“Yes, I study the application of carbon allotropes in solar cells,” she stated factually. She paused before adding, “Perhaps if you live up to the potential I believe possible of you considering your genetic makeup, you may be a graduate student in my lab.”

Andrew laughed, the only thing possible when being introduced to such forward and unhidden declaration of conditional love. “Haha, no nepotism?” he asked.

“I am afraid that is frowned upon in my academic field,” she said with a sly smile of someone who did not display emotion with any regularity, did not often indulge in the communal pleasure of light-hearted banter, but had a fine mind which was more than capable of wit.

Another moment of silence rasped on. She did not seem uncomfortable with it. She looked out the window with her thumb to her chin, as if considering some intellectual conundrum without any concern as to how else might be in the room.

“Why did you do it?” Andrew blurted. “Donate your eggs, I mean. My parents don’t know you. I asked. So why did you just give your eggs to strangers.”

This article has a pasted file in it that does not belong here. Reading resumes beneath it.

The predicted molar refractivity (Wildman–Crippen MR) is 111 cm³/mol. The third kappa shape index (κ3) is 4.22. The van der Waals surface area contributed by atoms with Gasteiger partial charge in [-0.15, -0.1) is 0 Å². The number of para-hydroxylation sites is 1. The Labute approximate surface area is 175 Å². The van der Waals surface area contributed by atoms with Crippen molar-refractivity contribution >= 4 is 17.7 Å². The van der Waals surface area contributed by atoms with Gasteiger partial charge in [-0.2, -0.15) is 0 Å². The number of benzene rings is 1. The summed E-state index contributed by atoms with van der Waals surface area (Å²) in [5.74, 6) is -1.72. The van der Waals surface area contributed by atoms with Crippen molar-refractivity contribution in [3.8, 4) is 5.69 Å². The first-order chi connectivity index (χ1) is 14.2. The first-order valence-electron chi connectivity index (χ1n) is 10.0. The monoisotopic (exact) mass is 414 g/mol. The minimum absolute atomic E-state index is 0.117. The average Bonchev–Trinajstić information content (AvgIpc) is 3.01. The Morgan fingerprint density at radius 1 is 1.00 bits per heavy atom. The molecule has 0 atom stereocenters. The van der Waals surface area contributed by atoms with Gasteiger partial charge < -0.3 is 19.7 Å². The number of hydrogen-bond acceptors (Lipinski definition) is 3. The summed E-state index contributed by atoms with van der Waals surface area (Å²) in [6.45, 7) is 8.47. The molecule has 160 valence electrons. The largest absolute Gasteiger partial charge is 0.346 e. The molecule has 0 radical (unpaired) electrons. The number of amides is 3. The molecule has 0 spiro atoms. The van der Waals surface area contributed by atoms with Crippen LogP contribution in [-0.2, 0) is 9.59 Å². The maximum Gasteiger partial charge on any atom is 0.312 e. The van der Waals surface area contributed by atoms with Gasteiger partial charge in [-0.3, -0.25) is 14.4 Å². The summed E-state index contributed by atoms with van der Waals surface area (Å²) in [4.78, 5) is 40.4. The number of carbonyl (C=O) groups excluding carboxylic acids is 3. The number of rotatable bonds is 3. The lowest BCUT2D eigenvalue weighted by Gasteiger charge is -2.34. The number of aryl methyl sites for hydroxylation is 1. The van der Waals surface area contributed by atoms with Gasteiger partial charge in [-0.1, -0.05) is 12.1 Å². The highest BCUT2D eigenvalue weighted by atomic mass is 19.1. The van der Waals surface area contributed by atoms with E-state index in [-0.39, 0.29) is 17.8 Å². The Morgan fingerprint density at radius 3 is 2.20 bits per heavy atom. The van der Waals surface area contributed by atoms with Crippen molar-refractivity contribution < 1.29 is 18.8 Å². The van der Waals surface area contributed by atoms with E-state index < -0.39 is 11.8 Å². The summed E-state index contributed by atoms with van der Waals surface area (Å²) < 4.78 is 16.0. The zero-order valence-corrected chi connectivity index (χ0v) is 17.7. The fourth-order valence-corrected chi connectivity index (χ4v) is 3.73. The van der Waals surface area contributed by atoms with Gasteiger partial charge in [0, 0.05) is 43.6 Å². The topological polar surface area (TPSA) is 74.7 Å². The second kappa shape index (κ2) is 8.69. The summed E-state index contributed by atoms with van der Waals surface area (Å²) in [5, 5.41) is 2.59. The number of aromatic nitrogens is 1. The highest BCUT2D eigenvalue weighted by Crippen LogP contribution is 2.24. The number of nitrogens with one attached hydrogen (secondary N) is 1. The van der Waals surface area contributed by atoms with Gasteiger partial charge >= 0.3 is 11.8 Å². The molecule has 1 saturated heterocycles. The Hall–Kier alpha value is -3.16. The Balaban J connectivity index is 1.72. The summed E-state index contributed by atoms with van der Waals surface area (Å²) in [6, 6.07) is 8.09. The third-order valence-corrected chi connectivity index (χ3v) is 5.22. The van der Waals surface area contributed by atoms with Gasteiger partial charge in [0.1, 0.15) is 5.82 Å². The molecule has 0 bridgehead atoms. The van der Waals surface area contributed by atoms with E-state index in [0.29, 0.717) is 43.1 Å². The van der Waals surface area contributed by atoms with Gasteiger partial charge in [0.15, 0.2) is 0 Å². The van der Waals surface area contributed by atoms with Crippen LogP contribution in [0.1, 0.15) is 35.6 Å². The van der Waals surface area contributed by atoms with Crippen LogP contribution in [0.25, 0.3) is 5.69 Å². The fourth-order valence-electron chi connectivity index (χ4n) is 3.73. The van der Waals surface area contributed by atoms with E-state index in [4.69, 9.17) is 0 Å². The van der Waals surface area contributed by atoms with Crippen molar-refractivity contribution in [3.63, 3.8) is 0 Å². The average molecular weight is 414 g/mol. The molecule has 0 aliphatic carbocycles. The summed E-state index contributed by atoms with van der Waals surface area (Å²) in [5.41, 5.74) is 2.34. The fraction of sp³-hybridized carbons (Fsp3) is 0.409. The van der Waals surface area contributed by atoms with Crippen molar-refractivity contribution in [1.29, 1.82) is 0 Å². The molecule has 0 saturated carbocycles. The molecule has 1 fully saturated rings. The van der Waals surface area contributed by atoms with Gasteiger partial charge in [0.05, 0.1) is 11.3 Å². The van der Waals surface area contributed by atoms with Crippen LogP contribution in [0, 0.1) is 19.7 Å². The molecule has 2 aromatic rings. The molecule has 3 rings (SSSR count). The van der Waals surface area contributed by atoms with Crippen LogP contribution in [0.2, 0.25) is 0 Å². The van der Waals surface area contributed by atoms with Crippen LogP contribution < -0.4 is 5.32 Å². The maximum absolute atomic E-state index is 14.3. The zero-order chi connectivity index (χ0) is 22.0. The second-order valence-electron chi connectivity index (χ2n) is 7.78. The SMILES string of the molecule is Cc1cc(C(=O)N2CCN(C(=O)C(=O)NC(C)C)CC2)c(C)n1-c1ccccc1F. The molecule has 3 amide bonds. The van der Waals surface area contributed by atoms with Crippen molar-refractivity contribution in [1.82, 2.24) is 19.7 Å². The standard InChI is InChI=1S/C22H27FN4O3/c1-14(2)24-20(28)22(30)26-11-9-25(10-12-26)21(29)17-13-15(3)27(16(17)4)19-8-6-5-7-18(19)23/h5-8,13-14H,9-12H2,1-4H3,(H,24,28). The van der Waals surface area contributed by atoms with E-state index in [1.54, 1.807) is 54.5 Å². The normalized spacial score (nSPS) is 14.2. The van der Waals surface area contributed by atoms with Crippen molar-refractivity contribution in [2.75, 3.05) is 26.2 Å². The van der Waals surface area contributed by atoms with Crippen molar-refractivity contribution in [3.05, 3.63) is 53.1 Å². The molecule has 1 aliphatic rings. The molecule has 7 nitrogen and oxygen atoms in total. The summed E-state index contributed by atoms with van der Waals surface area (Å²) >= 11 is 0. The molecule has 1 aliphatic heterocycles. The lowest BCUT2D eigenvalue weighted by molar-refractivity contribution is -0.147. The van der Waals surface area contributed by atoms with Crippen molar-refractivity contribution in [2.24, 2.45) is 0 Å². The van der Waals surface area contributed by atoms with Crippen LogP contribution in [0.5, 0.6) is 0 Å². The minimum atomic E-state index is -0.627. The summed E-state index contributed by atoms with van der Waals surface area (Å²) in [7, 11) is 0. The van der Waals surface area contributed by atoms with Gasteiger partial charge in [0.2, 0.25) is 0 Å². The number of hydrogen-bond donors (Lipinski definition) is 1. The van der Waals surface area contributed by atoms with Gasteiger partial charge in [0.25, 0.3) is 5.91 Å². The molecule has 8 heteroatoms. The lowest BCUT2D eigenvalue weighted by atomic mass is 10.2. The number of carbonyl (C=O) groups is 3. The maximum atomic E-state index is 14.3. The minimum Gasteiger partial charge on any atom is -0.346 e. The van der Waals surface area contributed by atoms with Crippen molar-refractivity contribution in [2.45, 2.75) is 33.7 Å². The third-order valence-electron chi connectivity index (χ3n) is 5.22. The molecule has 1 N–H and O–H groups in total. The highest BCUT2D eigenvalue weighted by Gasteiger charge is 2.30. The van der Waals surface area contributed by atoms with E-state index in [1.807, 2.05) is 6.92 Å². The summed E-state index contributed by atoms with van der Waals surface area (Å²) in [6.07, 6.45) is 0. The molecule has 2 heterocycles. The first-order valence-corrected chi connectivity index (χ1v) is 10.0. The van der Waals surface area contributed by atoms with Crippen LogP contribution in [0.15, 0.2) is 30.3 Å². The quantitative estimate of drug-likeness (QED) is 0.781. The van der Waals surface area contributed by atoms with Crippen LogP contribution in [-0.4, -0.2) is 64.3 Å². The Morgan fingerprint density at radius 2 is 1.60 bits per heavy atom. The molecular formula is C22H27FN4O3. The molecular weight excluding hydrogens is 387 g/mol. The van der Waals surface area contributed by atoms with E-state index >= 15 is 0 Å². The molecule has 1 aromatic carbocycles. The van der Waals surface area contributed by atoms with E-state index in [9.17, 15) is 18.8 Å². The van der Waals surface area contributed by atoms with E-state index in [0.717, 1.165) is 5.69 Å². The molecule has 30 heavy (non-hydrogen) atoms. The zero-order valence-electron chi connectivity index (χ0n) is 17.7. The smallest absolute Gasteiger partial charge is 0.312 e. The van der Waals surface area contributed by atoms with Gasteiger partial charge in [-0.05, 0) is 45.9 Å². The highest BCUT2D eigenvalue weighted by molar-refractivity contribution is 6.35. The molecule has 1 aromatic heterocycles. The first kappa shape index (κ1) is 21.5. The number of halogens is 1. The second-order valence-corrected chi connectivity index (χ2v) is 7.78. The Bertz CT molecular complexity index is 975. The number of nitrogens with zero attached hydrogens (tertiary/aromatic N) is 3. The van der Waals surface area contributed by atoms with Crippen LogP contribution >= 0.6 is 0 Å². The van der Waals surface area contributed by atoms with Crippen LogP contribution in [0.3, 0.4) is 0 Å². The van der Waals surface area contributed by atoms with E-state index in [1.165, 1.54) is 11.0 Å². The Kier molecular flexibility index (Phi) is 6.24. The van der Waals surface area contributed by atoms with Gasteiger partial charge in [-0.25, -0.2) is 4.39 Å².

“When I was in graduate school, the associate professor who ran the lab next to mine discovered that she was infertile. She had waited for tenure attempting to have children, and she then realized that an earlier surgery to remove a few ovarian cysts she had permanently scarred her ovaries to the extent that she could no longer produce eggs. They eventually found an egg donor, and their healthy baby girl was born nine months later,” she said.

“So, you like wanted to do it in their honor or something?” Andrew asked.

“Or something.” She nodded.

Another silent moment passed. Suddenly, she stood up. “I must be going into lab. One of my graduate students needed additional assistance in setting up an experiment and I have a grant to write,” she said.

“Oh, yeah, sure,” Andrew said, standing uncomfortably. He pushed the hair out of his eyes. The pair made their way to the front door again, which she opened.

“Well, it’s been nice talking to you,” Andrew said, attempting to tie up the unconventional, abbreviated conversation.

“Likewise,” she said with a curt nod. Andrew turned to leave, glancing at his watch. The dialogue had been much shorter than expected.

“I do not believe I caught your name,” she said. He turned back.

“It’s Andrew. Andrew Solis,” he said.